Mean = 3.27, SD=0.60

Obs Mean = 3.3

Example

From Kowalski et al: A model-based framework for quantitative decision-making in drug development

Presentation at ACOP, Tuscon, AZ 2008.


Example2

Example

P(correct) = 70.72%

P(Go) = 61.90%

PTS = 67.20%

17

From Kowalski et al: A model-based framework for quantitative decision-making in drug development

Presentation at ACOP, Tuscon, AZ 2008.


Nominal values for ocs

“Nominal” values for OCs

  • P(Correct) can be fixed at >=80%

  • PTS for initiating a new trial depends on quadrant, portfolio, stage of development.

    • Perhaps minimal “dignity level” for starting a trial.

  • Fixing these two implies P(False GO) and P(False NO GO) must float, depend on P(Correct) and PTS.

    • Driven by decision criteria.

  • E.g. For P(Correct) = 80%, P(Incorrect) = 20%, spent across P(False GO), P(False NO GO).


Iterate optimise

Iterate / Optimise

If the operating characteristics “don’t look good”…

Change the data analytic model

Change the design constraints (↑ n /group)

Change the data-analytic decision criteria for the trial.

If we fix one or more of the above (e.g. n /group) then there is limited other things that can improve OCs.

Change the data analytic model, change data-analytic decision criteria for the trial.


The components may change over time

The components may change over time

“Truth” model / prior will be refined over time.

P(“True” Go given current knowledge / model) changes.

Decision criteria may change.

Commercial viability changes. [This may change both our compound target criteria – truth decision rule, as well as the data-analytic decision rule]

Acceptable level of confidence for Trial Go decision changes. [This applies only to data-analytic decision rule]


Final remarks 1

Final Remarks (1)

  • Greater collaboration required among kineticists/modelers, statisticians and clinicians

  • Kineticists/modelers:

    • Explicit and transparent about the assumptions and limitations of their PK/PD and disease models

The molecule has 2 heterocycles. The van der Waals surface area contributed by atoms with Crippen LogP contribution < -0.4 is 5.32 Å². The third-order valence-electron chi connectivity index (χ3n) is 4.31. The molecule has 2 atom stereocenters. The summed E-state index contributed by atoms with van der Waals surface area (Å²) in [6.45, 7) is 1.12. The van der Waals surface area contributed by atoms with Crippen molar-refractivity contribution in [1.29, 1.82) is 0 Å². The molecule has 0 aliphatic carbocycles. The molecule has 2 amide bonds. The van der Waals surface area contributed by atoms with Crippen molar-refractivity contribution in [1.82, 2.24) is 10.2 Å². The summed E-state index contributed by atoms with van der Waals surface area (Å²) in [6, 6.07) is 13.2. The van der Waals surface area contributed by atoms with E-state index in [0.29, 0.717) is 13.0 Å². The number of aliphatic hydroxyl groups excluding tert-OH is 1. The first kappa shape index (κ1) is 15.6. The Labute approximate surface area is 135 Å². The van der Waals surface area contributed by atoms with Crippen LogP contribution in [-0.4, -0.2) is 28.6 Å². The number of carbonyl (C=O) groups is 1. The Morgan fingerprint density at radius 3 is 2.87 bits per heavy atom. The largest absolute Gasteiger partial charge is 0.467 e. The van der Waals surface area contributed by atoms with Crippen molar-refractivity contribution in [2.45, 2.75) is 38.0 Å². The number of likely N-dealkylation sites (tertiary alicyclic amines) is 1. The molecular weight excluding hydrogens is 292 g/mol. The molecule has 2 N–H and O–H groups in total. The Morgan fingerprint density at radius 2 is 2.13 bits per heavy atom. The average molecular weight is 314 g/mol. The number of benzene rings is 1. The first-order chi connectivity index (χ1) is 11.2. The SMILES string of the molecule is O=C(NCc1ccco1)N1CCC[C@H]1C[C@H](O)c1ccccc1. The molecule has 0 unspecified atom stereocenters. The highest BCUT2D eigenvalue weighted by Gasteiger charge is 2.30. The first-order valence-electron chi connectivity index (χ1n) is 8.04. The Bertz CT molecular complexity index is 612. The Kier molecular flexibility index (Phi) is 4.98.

• Think strategically about how model will be used to influence internal decision-making

    • Avoid excessive use of NONMEM-jargon and write reports to broader audience

    • Calibrate models against data-derived (non-model-based) statistics of interest


Final remarks 2

Final Remarks (2)

  • Statisticians:

    • Embrace assumption-rich nonlinear models for decision-making especially in early clinical development

    • Avoid “Phase 3” mentality when designing Phase 2 studies…relying on empirical (assumption-poor) models to make decisions in early clinical development can be costly

  • Clinicians:

    • Quantitatively define clinically relevant effects and commercial targets

    • Explicitly and quantitatively defined decision rules


Bibliography

Bibliography

  • Kowalski, K.G., Ewy, W., Hutmacher, M.M., Miller, R., and Krishnaswami, S. “Model-Based Drug Development – A New Paradigm for Efficient Drug Development”. Biopharmaceutical Report 2007;15:2-22.

  • Lalonde, R.L., et al. “Model-Based Drug Development”. Clin Pharm Ther 2007;82:21-32.

  • Kowalski, K.G., Olson, S., Remmers, A.E., and Hutmacher, M.M. “Modeling and Simulation to Support Dose Selection and Clinical Development of SC-75416, a Selective COX-2 Inhibitor for the Treatment of Acute and Chronic Pain”. Clin Pharm Ther, 2008; 83: 857-866.

  • Kowalski, K.G., French, J.L., Smith, M.K., Hutmacher, M.M. “A model-based framework for quantitative decision making in drug development”. Presentation at ACOP, Tuscon, AZ. 2008. http://tucson2008.go-acop.org/pdfs/8-Kowalski_FINAL.pdf